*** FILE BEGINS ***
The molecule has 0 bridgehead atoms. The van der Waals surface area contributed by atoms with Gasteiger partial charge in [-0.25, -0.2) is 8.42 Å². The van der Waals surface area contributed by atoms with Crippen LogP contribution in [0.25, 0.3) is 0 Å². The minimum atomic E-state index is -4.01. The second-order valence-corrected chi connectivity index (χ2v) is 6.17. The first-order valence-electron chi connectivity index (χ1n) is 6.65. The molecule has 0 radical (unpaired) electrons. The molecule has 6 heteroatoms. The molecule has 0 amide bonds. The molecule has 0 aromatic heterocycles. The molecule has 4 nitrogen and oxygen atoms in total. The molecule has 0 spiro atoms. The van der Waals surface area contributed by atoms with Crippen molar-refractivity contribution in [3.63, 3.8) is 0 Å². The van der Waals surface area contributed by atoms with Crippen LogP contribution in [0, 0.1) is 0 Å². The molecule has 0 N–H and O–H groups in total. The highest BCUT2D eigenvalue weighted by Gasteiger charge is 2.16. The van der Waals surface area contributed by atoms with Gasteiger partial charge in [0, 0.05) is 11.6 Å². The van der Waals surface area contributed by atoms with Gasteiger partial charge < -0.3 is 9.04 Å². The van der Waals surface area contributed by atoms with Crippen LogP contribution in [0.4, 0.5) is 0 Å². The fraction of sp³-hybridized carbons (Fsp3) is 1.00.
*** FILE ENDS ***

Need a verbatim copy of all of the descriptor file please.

The molecule has 0 bridgehead atoms. The van der Waals surface area contributed by atoms with Gasteiger partial charge in [-0.25, -0.2) is 8.42 Å². The van der Waals surface area contributed by atoms with Crippen LogP contribution in [0.25, 0.3) is 0 Å². The minimum atomic E-state index is -4.01. The second-order valence-corrected chi connectivity index (χ2v) is 6.17. The first-order valence-electron chi connectivity index (χ1n) is 6.65. The molecule has 0 radical (unpaired) electrons. The molecule has 6 heteroatoms. The molecule has 0 amide bonds. The molecule has 0 aromatic heterocycles. The molecule has 4 nitrogen and oxygen atoms in total. The molecule has 0 spiro atoms. The van der Waals surface area contributed by atoms with Crippen molar-refractivity contribution in [3.63, 3.8) is 0 Å². The van der Waals surface area contributed by atoms with Crippen LogP contribution in [0, 0.1) is 0 Å². The molecule has 0 N–H and O–H groups in total. The highest BCUT2D eigenvalue weighted by Gasteiger charge is 2.16. The van der Waals surface area contributed by atoms with Gasteiger partial charge in [0, 0.05) is 11.6 Å². The van der Waals surface area contributed by atoms with Gasteiger partial charge < -0.3 is 9.04 Å². The van der Waals surface area contributed by atoms with Crippen LogP contribution in [0.4, 0.5) is 0 Å². The fraction of sp³-hybridized carbons (Fsp3) is 1.00.